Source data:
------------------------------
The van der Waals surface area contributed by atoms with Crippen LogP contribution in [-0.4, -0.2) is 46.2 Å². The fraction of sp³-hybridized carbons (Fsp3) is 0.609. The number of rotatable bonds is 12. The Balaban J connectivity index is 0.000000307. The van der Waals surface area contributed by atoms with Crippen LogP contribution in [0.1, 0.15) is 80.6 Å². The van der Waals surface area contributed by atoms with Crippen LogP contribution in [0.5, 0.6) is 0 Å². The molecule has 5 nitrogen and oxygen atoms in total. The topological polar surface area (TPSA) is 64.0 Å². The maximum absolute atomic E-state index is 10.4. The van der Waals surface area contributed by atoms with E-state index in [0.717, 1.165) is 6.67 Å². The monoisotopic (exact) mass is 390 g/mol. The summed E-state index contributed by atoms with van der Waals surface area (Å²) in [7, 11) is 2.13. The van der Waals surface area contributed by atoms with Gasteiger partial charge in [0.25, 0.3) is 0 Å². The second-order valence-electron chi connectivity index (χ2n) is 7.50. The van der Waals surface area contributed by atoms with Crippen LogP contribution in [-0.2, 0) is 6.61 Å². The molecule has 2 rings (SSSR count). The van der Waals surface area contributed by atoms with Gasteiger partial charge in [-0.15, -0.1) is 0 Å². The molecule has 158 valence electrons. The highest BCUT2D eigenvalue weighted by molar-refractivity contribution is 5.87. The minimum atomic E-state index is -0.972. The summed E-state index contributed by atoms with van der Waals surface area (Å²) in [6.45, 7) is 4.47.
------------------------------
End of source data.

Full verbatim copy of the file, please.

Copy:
The van der Waals surface area contributed by atoms with Crippen LogP contribution in [-0.4, -0.2) is 46.2 Å². The fraction of sp³-hybridized carbons (Fsp3) is 0.609. The number of rotatable bonds is 12. The Balaban J connectivity index is 0.000000307. The van der Waals surface area contributed by atoms with Crippen LogP contribution in [0.1, 0.15) is 80.6 Å². The van der Waals surface area contributed by atoms with Crippen LogP contribution in [0.5, 0.6) is 0 Å². The molecule has 5 nitrogen and oxygen atoms in total. The topological polar surface area (TPSA) is 64.0 Å². The maximum absolute atomic E-state index is 10.4. The van der Waals surface area contributed by atoms with E-state index in [0.717, 1.165) is 6.67 Å². The monoisotopic (exact) mass is 390 g/mol. The summed E-state index contributed by atoms with van der Waals surface area (Å²) in [7, 11) is 2.13. The van der Waals surface area contributed by atoms with Gasteiger partial charge in [0.25, 0.3) is 0 Å². The second-order valence-electron chi connectivity index (χ2n) is 7.50. The van der Waals surface area contributed by atoms with Crippen LogP contribution in [-0.2, 0) is 6.61 Å². The molecule has 2 rings (SSSR count). The van der Waals surface area contributed by atoms with Gasteiger partial charge in [-0.15, -0.1) is 0 Å². The molecule has 158 valence electrons. The highest BCUT2D eigenvalue weighted by molar-refractivity contribution is 5.87. The minimum atomic E-state index is -0.972. The summed E-state index contributed by atoms with van der Waals surface area (Å²) in [6.45, 7) is 4.47.